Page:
Jain Lemos is a writer and photography publisher based in Laguna Niguel, Calif. (jainlemos.com)
THE RISE AND FALL OF THE COOPERATIVE AGENCY Unpublished
Understanding the structures of today's wire and news service agencies requires some knowledge of the industry's long and storied past. From nearly the moment that photography was invented, news agencies have been around to help manage the public's access to photojournalism.
The three oldest agencies are Associated Press (AP), Reuters and Agence France-Presse (AFP), all of which are still thriving.
AFP was founded in 1835, followed by AP about a dozen years later and Reuters in 1851.
Around the turn of the 20th century, commercial picture transmission using radio waves began and, by 1921, Western Union began sending the first electronically transmitted photographs. A decade later, AP introduced a wire photo service, and the agency has dominated the field ever since. Most major city newspapers in the 1930s had an AP photo desk, staffed by an AP employee who received and printed photos for the paper and shared shots taken by the paper's staff with other AP members around the world.
With AP in New York, Reuters in London and AFP in Paris, photographers began furiously submitting news images for their agencies to distribute globally. The big three cashed in on the fact that a single image could now be quickly reproduced hundreds of times in one day.
As news photography was spurred on by further advancements in telephone transmission of images, a new breed of photojournalistic entrepreneur arose to take advantage of the demand for newsworthy photos. Photographers who wanted control over their images began forming alliances with reps who knew the business andpromoted photo stories as packaged sets. In 1946, photographers Robert Capa, Henri Cartier-Bresson, David Seymour and George Rodger formed Magnum Photos, a cooperative agency that was owned by all of its members, a model that many other agencies tried to emulate.
Over the next 30 years, numerous news-oriented photo-story agencies were launched, such as Black Star, Contact Press Images, Gamma Liaison, Matrix, Saba, Sipa Press and Sygma.
These reportage-style boutique agencies significantly advanced the photo-story cause. They fought for rights and day rates as their photographers covered wars, natural disasters, and poverty and human rights issues, often on a self-assigned basis.
As government censorship laws relaxed following World War II, the public was able to view some of the most gripping and hardhitting images of the century. In those analog days, film flew back and forth across continents to labs and service bureaus, and news publications were busy competing with the recent innovation of live television.
In the mid- to late-1960s, AP started using faxes to transmit photos, which saved costs but compromised quality. Papers also received photos from the now-defunct United Press (UP) and International News Service (INS), but many syndicates sent prints though the mail. "We had access to hundreds of photos every day, even some in color, and way more than we could possibly use," recalls Wilson Locke, news editor at The Oakland Tribune and then The Los Angeles Times from 1957 to 1991. When scanning technology was introduced, newspaper conglomerates such as The New York Times News Service, Knight Ridder and Tribune Media Services got into the business of recycling their daily photo contributions.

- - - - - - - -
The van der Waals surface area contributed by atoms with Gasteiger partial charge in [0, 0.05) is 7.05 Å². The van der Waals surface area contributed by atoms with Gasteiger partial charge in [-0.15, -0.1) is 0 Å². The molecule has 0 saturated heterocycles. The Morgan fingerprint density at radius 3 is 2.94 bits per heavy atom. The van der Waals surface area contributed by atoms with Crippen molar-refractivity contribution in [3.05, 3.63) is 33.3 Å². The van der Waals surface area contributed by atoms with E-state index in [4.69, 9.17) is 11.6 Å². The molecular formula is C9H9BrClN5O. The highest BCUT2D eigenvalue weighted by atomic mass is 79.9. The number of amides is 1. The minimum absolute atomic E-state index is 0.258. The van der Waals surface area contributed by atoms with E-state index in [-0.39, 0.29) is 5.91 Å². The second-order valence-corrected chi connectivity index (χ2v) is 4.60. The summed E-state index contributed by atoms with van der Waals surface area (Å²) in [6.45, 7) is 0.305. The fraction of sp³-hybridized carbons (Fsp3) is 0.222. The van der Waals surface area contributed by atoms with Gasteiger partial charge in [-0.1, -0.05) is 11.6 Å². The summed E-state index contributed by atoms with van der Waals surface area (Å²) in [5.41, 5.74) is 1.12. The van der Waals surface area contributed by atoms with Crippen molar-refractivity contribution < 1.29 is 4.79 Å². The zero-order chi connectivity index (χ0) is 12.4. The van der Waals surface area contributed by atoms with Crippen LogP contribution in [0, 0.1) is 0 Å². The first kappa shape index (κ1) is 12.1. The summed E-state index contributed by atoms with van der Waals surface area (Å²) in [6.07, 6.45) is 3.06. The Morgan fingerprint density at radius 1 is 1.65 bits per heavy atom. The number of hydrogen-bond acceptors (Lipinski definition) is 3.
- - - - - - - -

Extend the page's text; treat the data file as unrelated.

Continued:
During this period, news and feature magazines were still presenting photographs the way they were meant to be seen: reproduced large and untouched, with noticeable credits for the shooters. Photojournalists were starting to be in demand by name, but the rules of engagement were about to change.
By the late 1980s, a more technical world had emerged, and soon a giant web was holding everything together. Internet-born photo agencies Corbis and Getty Images recognized that photography was the perfect digital vehicle.
Leading the way with stock shots galore, they also wanted that editorial edge and went after it obsessively. When the dust settled, Corbis had bought Sygma and Saba, and Getty had claimed Gamma Liaison. Both agency giants spent fortunes on shooters, strategies and technologies to make sure that news photos could be delivered hourly to the monitors of picture editors everywhere.
It is in this daunting environment, in which only a few huge photo conglomerates and wire services have been left standing, that today's new independent agencies are forced to compete.
For much of the last century, photojournalists have enjoyed a host of options for disseminating their images to the world. After World War II, several cooperative news agencies, such as Magnum Photos and Black Star, thrived and competed to promote the idea of presenting news through multi-layered photo stories.
As the millennium drew near, however, the number of agency choices shrank dramatically as a series of mergers and acquisitions whittled the photojournalism industry down to a handful of major players. Although the big three — the Associated Press (AP), Reuters and Agence France-Presse (AFP) — still dominated the world of global news-gathering cooperatives, Internet giants Corbis and Getty Images gained a stranglehold on the stock and news photography businesses by gobbling up vast photo collections.
Then a few small independent agencies, run by former photographers and photo editors, began to make an appearance on the grid of global news networks. One of the first was ZUMA Press, founded in 1995 by Scott Mc Kiernan in Laguna Beach, Calif., which recently relocated to larger offices in the nearby seaside town of Dana Point. Six years later in Manhattan, J.P. Pappis opened Polaris Images and Seamus Conlan launched World Picture Network (WPN).
All three approach the wire..